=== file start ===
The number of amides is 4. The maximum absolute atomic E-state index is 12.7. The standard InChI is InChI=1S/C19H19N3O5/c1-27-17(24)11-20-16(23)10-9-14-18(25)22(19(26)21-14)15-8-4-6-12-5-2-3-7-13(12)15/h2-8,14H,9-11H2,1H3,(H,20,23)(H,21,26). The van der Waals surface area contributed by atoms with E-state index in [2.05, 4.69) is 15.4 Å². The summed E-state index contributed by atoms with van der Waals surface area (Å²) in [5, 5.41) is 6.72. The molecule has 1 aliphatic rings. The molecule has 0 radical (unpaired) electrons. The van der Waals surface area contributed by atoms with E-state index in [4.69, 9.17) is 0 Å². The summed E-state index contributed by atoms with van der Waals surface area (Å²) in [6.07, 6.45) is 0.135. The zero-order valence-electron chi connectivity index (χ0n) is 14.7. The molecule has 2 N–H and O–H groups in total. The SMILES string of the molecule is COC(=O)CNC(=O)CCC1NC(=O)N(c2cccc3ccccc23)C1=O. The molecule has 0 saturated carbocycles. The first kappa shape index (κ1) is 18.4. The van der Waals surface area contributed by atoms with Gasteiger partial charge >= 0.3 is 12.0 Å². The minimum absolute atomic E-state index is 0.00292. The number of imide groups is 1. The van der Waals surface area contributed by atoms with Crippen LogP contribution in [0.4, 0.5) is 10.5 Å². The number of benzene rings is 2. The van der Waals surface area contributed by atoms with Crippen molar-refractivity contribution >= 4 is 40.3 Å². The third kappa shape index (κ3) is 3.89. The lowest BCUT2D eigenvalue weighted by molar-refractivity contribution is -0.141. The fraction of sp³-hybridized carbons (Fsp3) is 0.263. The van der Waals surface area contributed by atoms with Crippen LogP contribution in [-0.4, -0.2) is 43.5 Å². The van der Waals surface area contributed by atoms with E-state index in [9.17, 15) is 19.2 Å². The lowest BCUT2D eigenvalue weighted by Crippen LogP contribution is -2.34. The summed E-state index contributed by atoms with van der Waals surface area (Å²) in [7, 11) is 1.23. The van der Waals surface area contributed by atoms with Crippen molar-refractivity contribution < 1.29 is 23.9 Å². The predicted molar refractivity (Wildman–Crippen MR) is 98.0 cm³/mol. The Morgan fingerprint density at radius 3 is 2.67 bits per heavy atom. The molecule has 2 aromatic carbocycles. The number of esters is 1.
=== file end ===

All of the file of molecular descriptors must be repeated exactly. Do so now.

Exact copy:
The number of amides is 4. The maximum absolute atomic E-state index is 12.7. The standard InChI is InChI=1S/C19H19N3O5/c1-27-17(24)11-20-16(23)10-9-14-18(25)22(19(26)21-14)15-8-4-6-12-5-2-3-7-13(12)15/h2-8,14H,9-11H2,1H3,(H,20,23)(H,21,26). The van der Waals surface area contributed by atoms with E-state index in [2.05, 4.69) is 15.4 Å². The summed E-state index contributed by atoms with van der Waals surface area (Å²) in [5, 5.41) is 6.72. The molecule has 1 aliphatic rings. The molecule has 0 radical (unpaired) electrons. The van der Waals surface area contributed by atoms with E-state index in [4.69, 9.17) is 0 Å². The summed E-state index contributed by atoms with van der Waals surface area (Å²) in [6.07, 6.45) is 0.135. The zero-order valence-electron chi connectivity index (χ0n) is 14.7. The molecule has 2 N–H and O–H groups in total. The SMILES string of the molecule is COC(=O)CNC(=O)CCC1NC(=O)N(c2cccc3ccccc23)C1=O. The molecule has 0 saturated carbocycles. The first kappa shape index (κ1) is 18.4. The van der Waals surface area contributed by atoms with Gasteiger partial charge >= 0.3 is 12.0 Å². The minimum absolute atomic E-state index is 0.00292. The number of imide groups is 1. The van der Waals surface area contributed by atoms with Crippen LogP contribution in [0.4, 0.5) is 10.5 Å². The number of benzene rings is 2. The van der Waals surface area contributed by atoms with Crippen molar-refractivity contribution >= 4 is 40.3 Å². The third kappa shape index (κ3) is 3.89. The lowest BCUT2D eigenvalue weighted by molar-refractivity contribution is -0.141. The fraction of sp³-hybridized carbons (Fsp3) is 0.263. The van der Waals surface area contributed by atoms with Crippen LogP contribution in [-0.4, -0.2) is 43.5 Å². The van der Waals surface area contributed by atoms with E-state index in [9.17, 15) is 19.2 Å². The lowest BCUT2D eigenvalue weighted by Crippen LogP contribution is -2.34. The summed E-state index contributed by atoms with van der Waals surface area (Å²) in [7, 11) is 1.23. The van der Waals surface area contributed by atoms with Crippen molar-refractivity contribution < 1.29 is 23.9 Å². The predicted molar refractivity (Wildman–Crippen MR) is 98.0 cm³/mol. The Morgan fingerprint density at radius 3 is 2.67 bits per heavy atom. The molecule has 2 aromatic carbocycles. The number of esters is 1.